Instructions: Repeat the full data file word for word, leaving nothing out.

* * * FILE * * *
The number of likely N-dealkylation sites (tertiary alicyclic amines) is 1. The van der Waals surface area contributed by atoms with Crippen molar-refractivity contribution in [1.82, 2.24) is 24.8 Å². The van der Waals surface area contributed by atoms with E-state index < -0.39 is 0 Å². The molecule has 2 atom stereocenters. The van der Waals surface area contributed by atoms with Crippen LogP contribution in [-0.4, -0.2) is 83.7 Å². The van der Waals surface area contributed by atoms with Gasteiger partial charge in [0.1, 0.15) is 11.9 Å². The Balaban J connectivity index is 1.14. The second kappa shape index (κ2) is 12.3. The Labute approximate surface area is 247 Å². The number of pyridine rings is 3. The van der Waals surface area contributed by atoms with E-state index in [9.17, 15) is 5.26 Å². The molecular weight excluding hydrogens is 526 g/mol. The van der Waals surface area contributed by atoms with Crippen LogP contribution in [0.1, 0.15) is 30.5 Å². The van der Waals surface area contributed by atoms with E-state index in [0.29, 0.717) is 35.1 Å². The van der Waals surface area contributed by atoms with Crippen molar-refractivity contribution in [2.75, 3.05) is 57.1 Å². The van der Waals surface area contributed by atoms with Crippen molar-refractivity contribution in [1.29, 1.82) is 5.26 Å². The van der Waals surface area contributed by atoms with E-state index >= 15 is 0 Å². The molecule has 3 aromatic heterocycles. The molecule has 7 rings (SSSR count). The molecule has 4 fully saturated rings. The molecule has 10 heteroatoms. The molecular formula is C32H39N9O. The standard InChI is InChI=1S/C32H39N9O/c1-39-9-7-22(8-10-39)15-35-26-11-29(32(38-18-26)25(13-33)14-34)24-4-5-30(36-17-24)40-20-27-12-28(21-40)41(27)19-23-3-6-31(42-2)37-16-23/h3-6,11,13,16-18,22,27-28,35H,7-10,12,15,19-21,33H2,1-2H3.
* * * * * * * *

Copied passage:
The number of likely N-dealkylation sites (tertiary alicyclic amines) is 1. The van der Waals surface area contributed by atoms with Crippen molar-refractivity contribution in [1.82, 2.24) is 24.8 Å². The van der Waals surface area contributed by atoms with E-state index < -0.39 is 0 Å². The molecule has 2 atom stereocenters. The van der Waals surface area contributed by atoms with Crippen LogP contribution in [-0.4, -0.2) is 83.7 Å². The van der Waals surface area contributed by atoms with Gasteiger partial charge in [0.1, 0.15) is 11.9 Å². The Balaban J connectivity index is 1.14. The second kappa shape index (κ2) is 12.3. The Labute approximate surface area is 247 Å². The number of pyridine rings is 3. The van der Waals surface area contributed by atoms with E-state index in [9.17, 15) is 5.26 Å². The molecular weight excluding hydrogens is 526 g/mol. The van der Waals surface area contributed by atoms with Crippen LogP contribution in [0.1, 0.15) is 30.5 Å². The van der Waals surface area contributed by atoms with E-state index in [0.29, 0.717) is 35.1 Å². The van der Waals surface area contributed by atoms with Crippen molar-refractivity contribution in [2.75, 3.05) is 57.1 Å². The van der Waals surface area contributed by atoms with Crippen molar-refractivity contribution in [1.29, 1.82) is 5.26 Å². The van der Waals surface area contributed by atoms with E-state index >= 15 is 0 Å². The molecule has 3 aromatic heterocycles. The molecule has 7 rings (SSSR count). The molecule has 4 fully saturated rings. The molecule has 10 heteroatoms. The molecular formula is C32H39N9O. The standard InChI is InChI=1S/C32H39N9O/c1-39-9-7-22(8-10-39)15-35-26-11-29(32(38-18-26)25(13-33)14-34)24-4-5-30(36-17-24)40-20-27-12-28(21-40)41(27)19-23-3-6-31(42-2)37-16-23/h3-6,11,13,16-18,22,27-28,35H,7-10,12,15,19-21,33H2,1-2H3.